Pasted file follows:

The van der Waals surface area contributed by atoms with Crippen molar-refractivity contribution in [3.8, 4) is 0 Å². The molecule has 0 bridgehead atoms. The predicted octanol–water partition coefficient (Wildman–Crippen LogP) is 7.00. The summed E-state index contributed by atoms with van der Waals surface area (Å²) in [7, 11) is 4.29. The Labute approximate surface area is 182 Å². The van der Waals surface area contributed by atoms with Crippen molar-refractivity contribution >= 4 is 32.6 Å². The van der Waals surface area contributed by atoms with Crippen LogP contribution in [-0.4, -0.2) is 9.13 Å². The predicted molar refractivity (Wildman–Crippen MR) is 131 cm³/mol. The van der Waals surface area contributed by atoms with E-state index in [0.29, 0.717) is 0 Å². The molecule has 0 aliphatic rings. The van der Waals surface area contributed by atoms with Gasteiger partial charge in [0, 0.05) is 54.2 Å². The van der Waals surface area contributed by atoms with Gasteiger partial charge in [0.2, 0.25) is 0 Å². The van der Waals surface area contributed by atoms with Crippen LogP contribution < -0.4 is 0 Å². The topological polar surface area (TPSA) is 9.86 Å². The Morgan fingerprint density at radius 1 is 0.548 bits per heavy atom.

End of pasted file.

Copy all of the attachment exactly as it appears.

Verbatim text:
The van der Waals surface area contributed by atoms with Crippen molar-refractivity contribution in [3.8, 4) is 0 Å². The molecule has 0 bridgehead atoms. The predicted octanol–water partition coefficient (Wildman–Crippen LogP) is 7.00. The summed E-state index contributed by atoms with van der Waals surface area (Å²) in [7, 11) is 4.29. The Labute approximate surface area is 182 Å². The van der Waals surface area contributed by atoms with Crippen molar-refractivity contribution >= 4 is 32.6 Å². The van der Waals surface area contributed by atoms with Crippen LogP contribution in [-0.4, -0.2) is 9.13 Å². The predicted molar refractivity (Wildman–Crippen MR) is 131 cm³/mol. The van der Waals surface area contributed by atoms with E-state index in [0.29, 0.717) is 0 Å². The molecule has 0 aliphatic rings. The van der Waals surface area contributed by atoms with Gasteiger partial charge in [0, 0.05) is 54.2 Å². The van der Waals surface area contributed by atoms with Gasteiger partial charge in [0.2, 0.25) is 0 Å². The van der Waals surface area contributed by atoms with Crippen LogP contribution < -0.4 is 0 Å². The topological polar surface area (TPSA) is 9.86 Å². The Morgan fingerprint density at radius 1 is 0.548 bits per heavy atom.